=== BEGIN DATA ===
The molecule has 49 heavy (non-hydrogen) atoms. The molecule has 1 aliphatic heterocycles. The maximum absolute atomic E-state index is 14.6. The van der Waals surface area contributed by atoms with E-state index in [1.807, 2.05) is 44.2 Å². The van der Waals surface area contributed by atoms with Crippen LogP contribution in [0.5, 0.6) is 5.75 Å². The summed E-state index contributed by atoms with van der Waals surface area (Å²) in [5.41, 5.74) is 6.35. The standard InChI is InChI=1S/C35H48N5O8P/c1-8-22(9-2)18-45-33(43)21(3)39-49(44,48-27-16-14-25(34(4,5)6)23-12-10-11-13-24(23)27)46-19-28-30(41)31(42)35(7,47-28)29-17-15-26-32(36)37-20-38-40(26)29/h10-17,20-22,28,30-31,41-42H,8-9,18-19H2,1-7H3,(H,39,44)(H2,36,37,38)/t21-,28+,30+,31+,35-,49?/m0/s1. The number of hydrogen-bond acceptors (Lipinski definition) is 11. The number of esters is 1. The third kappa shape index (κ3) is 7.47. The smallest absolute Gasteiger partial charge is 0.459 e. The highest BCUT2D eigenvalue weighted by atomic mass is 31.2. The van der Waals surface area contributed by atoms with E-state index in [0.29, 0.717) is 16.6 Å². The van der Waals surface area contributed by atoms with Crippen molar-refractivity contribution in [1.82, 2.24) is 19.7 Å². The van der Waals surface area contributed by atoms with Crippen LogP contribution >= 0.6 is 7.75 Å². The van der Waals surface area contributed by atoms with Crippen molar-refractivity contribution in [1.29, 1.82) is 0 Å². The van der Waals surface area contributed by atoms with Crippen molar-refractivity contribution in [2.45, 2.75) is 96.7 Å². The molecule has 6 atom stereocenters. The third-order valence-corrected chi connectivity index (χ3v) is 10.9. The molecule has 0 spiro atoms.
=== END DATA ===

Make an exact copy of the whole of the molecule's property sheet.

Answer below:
The molecule has 49 heavy (non-hydrogen) atoms. The molecule has 1 aliphatic heterocycles. The maximum absolute atomic E-state index is 14.6. The van der Waals surface area contributed by atoms with E-state index in [1.807, 2.05) is 44.2 Å². The van der Waals surface area contributed by atoms with Crippen LogP contribution in [0.5, 0.6) is 5.75 Å². The summed E-state index contributed by atoms with van der Waals surface area (Å²) in [5.41, 5.74) is 6.35. The standard InChI is InChI=1S/C35H48N5O8P/c1-8-22(9-2)18-45-33(43)21(3)39-49(44,48-27-16-14-25(34(4,5)6)23-12-10-11-13-24(23)27)46-19-28-30(41)31(42)35(7,47-28)29-17-15-26-32(36)37-20-38-40(26)29/h10-17,20-22,28,30-31,41-42H,8-9,18-19H2,1-7H3,(H,39,44)(H2,36,37,38)/t21-,28+,30+,31+,35-,49?/m0/s1. The number of hydrogen-bond acceptors (Lipinski definition) is 11. The number of esters is 1. The third kappa shape index (κ3) is 7.47. The smallest absolute Gasteiger partial charge is 0.459 e. The highest BCUT2D eigenvalue weighted by atomic mass is 31.2. The van der Waals surface area contributed by atoms with E-state index in [0.29, 0.717) is 16.6 Å². The van der Waals surface area contributed by atoms with Crippen molar-refractivity contribution in [1.82, 2.24) is 19.7 Å². The van der Waals surface area contributed by atoms with Crippen LogP contribution >= 0.6 is 7.75 Å². The van der Waals surface area contributed by atoms with Crippen molar-refractivity contribution in [1.29, 1.82) is 0 Å². The van der Waals surface area contributed by atoms with Crippen molar-refractivity contribution in [2.45, 2.75) is 96.7 Å². The molecule has 6 atom stereocenters. The third-order valence-corrected chi connectivity index (χ3v) is 10.9. The molecule has 0 spiro atoms.